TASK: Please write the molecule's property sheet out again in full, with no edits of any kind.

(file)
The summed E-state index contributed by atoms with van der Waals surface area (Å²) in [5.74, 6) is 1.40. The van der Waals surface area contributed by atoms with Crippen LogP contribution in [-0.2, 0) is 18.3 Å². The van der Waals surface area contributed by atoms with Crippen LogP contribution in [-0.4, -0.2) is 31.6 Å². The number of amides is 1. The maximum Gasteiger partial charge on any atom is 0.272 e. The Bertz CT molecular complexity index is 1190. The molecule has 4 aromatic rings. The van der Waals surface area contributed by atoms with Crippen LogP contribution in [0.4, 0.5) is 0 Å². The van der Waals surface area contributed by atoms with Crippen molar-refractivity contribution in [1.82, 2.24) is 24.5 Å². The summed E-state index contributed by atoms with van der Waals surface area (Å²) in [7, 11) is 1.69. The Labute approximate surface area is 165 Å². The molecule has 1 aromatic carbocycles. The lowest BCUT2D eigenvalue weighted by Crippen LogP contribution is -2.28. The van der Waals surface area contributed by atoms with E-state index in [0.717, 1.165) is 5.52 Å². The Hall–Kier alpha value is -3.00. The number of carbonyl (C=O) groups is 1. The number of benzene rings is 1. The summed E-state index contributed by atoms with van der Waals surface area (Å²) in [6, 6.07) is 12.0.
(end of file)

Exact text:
The summed E-state index contributed by atoms with van der Waals surface area (Å²) in [5.74, 6) is 1.40. The van der Waals surface area contributed by atoms with Crippen LogP contribution in [-0.2, 0) is 18.3 Å². The van der Waals surface area contributed by atoms with Crippen LogP contribution in [-0.4, -0.2) is 31.6 Å². The number of amides is 1. The maximum Gasteiger partial charge on any atom is 0.272 e. The Bertz CT molecular complexity index is 1190. The molecule has 4 aromatic rings. The van der Waals surface area contributed by atoms with Crippen LogP contribution in [0.4, 0.5) is 0 Å². The van der Waals surface area contributed by atoms with Crippen molar-refractivity contribution in [1.82, 2.24) is 24.5 Å². The summed E-state index contributed by atoms with van der Waals surface area (Å²) in [7, 11) is 1.69. The Labute approximate surface area is 165 Å². The molecule has 1 aromatic carbocycles. The lowest BCUT2D eigenvalue weighted by Crippen LogP contribution is -2.28. The van der Waals surface area contributed by atoms with E-state index in [0.717, 1.165) is 5.52 Å². The Hall–Kier alpha value is -3.00. The number of carbonyl (C=O) groups is 1. The number of benzene rings is 1. The summed E-state index contributed by atoms with van der Waals surface area (Å²) in [6, 6.07) is 12.0.